Like a fickle heroine in a romance novel, I refuse to choose. I love them all. The Melange, the Brauner, the Grosser Schwarzer. They are a far cry from a cuppa joe in a paper cup. Viennese kaffee culture is unhurried and downright civilized. It is gentle in the way it is phrased; our coffee break is their kaffeepause. I'll drink to that.
There are newer, hipper, smoke-choking-the-air coffee houses in Vienna, playing American Top 40 and serving chai lattes. I am drawn to the direct opposite; impossible-to-find cafes, hidden behind arched doorways in the narrowest of cobblestone strasse.
If your coffee habit is fueled by Dunkin or Starbucks or your neighborhood independent, odds are slim that coffee service is a formal affair. There are more than enough options for kaffee und kuchen in Vienna, all blissfully lacking an impatient line of humanity oversharing on cellphones.
Easing myself through heavy drapes positioned to keep out the cold, a stern looking gentleman indicates with his hand that I should follow. He is outfitted in somber black trousers, matching dinner jacket, white shirt and perfectly tied black bow tie. There is nary a laptop to be found in plain sight.
The interior of the dining room is a variation on one theme, Classic. Curvy banquettes and marble top tables circle the room, a contradiction of dark woods and brilliant light play. The burgundy upholstery is velveteen, smooth beneath my icy fingertips. Plump cushions sigh as you sit back. Or maybe that's me. My boots spill tiny puddles of snow on the tired carpet.
I am reminded of a favorite pair of my grandmother's earrings in the sparkle of the chandeliers. Heavy mirrors fight for wall space with framed renderings of European composers. Light sconces dripping with tiny crystals interrupt every so often, their reflection in the mirrors casting more glimmer across the room. The overall effect is magical; two parts old world Vienna, one part Lite-Brite. The hushed quiet is punctuated by the occasional clinking of glass and the whoosh of the espresso machine.
My favorite waiter thus far is bespectacled, bald headed and no nonsense. I want to linger over the descriptions of the coffees, but his watch is ticking. He reaches for the menu, impatient, gently scolding. The wording for one beverage describes double espresso with froth and a 'good deal' of warm milk. Bitte, danke, danke, bitte, I'll have that. Oh- and bitte, the plum strudel, the "PFLAUM STRUDEL." I sound like an idiot. Danke.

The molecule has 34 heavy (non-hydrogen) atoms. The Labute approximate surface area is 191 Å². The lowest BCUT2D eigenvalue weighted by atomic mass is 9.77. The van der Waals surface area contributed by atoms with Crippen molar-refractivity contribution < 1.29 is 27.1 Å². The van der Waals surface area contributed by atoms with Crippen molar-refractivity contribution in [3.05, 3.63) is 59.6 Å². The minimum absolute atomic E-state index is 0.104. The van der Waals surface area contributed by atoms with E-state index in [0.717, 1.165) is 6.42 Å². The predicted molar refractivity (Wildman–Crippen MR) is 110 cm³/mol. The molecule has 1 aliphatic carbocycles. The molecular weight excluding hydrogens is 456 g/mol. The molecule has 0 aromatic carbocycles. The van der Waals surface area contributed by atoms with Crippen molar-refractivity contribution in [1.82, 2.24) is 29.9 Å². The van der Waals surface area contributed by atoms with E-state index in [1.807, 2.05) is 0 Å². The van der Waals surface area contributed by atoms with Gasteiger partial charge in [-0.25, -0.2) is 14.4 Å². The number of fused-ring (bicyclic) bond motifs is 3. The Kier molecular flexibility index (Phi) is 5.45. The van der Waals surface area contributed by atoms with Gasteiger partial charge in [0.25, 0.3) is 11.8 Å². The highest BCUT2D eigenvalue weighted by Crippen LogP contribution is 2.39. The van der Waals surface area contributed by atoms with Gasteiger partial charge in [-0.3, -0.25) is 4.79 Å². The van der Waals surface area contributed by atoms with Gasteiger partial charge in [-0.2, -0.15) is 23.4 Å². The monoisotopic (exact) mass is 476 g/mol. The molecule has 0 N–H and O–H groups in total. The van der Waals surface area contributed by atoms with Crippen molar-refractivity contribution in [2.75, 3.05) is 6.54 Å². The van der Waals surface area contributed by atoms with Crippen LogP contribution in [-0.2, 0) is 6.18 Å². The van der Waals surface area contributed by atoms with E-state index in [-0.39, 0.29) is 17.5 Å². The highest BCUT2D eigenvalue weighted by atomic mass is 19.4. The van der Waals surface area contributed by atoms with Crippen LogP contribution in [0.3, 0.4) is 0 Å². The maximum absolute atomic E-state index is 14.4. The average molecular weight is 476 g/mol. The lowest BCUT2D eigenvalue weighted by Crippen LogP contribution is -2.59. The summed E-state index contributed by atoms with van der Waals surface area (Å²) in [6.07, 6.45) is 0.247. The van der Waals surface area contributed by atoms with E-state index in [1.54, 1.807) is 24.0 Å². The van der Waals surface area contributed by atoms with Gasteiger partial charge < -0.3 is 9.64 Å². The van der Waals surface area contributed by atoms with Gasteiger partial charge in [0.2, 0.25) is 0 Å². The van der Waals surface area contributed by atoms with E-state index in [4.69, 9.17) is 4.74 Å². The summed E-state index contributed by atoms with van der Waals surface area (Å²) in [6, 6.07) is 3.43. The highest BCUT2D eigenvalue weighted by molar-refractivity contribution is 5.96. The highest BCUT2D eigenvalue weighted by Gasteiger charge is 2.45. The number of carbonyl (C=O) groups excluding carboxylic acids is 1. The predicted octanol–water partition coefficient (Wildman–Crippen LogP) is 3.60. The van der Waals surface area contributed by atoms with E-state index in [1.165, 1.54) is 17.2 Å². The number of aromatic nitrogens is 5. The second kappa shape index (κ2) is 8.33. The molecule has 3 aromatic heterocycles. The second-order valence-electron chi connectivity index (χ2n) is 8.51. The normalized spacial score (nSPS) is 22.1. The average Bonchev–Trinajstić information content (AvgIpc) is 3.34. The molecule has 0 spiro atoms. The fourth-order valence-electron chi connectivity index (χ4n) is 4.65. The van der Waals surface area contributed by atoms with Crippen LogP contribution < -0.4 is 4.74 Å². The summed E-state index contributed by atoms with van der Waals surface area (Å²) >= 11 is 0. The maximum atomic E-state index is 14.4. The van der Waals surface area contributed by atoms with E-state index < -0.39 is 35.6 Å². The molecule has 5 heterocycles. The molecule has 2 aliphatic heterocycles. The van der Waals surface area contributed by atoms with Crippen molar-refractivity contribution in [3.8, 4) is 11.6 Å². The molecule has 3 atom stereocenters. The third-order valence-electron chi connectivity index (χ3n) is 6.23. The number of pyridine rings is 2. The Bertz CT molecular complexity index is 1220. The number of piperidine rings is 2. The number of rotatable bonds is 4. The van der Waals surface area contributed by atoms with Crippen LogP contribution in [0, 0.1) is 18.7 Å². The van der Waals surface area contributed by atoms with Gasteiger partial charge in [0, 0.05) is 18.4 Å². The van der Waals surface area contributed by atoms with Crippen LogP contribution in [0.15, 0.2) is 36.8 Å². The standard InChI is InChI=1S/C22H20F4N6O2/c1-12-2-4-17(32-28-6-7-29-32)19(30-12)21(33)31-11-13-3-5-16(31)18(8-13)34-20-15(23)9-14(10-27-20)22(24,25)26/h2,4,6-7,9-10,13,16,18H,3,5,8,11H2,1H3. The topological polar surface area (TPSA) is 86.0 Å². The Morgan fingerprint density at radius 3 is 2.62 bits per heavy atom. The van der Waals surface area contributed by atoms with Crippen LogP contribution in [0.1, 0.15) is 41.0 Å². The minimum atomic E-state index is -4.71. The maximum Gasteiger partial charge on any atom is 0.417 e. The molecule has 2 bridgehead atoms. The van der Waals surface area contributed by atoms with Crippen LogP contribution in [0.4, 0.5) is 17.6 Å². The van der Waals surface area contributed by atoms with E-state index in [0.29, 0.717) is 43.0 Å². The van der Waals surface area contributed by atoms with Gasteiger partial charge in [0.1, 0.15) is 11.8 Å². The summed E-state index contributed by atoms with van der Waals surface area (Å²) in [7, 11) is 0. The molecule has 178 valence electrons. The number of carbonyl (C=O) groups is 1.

Mr. Personality returns with an oval silver tray and sets it down before me. It holds a bracing cold glass of still water gussied up with a lace doily. The star attraction is a stemless glass of coffee resting on a saucer. A slender silver spoon is perfectly poised across the top of the glass, as daring as a Cirque du Soleil balancing act. I almost hate to take that first sip and smudge the line between foam and coffee. Not only is the milk perfectly frothed, the rich espresso that lies beneath is ideally hot and remains so.
My dessert arrives a few moments later in a cloud of powdered sugar. I am lost in the plum strudel- paper thin layers of crust that shatter beneath the tines of the silver fork. There is barely a layer of fine cake crumbs separating strudel dough from the thick spiced plums. The fruit is jammy and tart, the intense flavor of slowly cooked preserves. An occasional raisin provides just enough sweetness and walnuts just enough crunch. Pausing between bites for a sip of still hot kaffee, I am absolutely certain about the strudel. This is it, no doubt, my plum and only.
Until the next silver tray comes along, with a glass of water, a perfect kaffee and a slice of lemon meringue torte.
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